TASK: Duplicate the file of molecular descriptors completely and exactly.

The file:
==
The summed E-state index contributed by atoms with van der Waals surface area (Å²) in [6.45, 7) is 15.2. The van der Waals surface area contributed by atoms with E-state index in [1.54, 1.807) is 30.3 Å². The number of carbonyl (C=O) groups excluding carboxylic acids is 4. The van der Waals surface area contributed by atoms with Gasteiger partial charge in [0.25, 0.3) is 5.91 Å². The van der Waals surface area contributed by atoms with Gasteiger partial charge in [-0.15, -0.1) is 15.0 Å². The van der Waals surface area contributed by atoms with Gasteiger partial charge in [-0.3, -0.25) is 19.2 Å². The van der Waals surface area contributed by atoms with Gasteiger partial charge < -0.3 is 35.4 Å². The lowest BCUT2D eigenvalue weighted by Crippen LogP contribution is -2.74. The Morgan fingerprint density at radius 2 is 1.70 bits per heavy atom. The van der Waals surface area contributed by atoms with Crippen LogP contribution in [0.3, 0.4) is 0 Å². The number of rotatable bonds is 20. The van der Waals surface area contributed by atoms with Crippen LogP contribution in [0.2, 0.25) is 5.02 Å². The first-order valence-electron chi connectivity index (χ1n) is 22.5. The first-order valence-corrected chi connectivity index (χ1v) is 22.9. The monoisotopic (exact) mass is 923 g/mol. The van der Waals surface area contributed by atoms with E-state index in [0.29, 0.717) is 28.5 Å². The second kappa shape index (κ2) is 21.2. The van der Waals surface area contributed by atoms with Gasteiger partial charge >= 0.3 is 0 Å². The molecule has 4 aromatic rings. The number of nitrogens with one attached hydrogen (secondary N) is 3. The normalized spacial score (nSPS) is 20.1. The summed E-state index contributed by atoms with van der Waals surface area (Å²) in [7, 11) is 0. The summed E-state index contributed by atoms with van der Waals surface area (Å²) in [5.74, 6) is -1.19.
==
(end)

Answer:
The summed E-state index contributed by atoms with van der Waals surface area (Å²) in [6.45, 7) is 15.2. The van der Waals surface area contributed by atoms with E-state index in [1.54, 1.807) is 30.3 Å². The number of carbonyl (C=O) groups excluding carboxylic acids is 4. The van der Waals surface area contributed by atoms with Gasteiger partial charge in [0.25, 0.3) is 5.91 Å². The van der Waals surface area contributed by atoms with Gasteiger partial charge in [-0.15, -0.1) is 15.0 Å². The van der Waals surface area contributed by atoms with Gasteiger partial charge in [-0.3, -0.25) is 19.2 Å². The van der Waals surface area contributed by atoms with Gasteiger partial charge < -0.3 is 35.4 Å². The lowest BCUT2D eigenvalue weighted by Crippen LogP contribution is -2.74. The Morgan fingerprint density at radius 2 is 1.70 bits per heavy atom. The van der Waals surface area contributed by atoms with Crippen LogP contribution in [0.3, 0.4) is 0 Å². The number of rotatable bonds is 20. The van der Waals surface area contributed by atoms with Crippen LogP contribution in [0.2, 0.25) is 5.02 Å². The first-order valence-electron chi connectivity index (χ1n) is 22.5. The first-order valence-corrected chi connectivity index (χ1v) is 22.9. The monoisotopic (exact) mass is 923 g/mol. The van der Waals surface area contributed by atoms with E-state index in [0.29, 0.717) is 28.5 Å². The second kappa shape index (κ2) is 21.2. The van der Waals surface area contributed by atoms with Gasteiger partial charge >= 0.3 is 0 Å². The molecule has 4 aromatic rings. The number of nitrogens with one attached hydrogen (secondary N) is 3. The normalized spacial score (nSPS) is 20.1. The summed E-state index contributed by atoms with van der Waals surface area (Å²) in [7, 11) is 0. The summed E-state index contributed by atoms with van der Waals surface area (Å²) in [5.74, 6) is -1.19.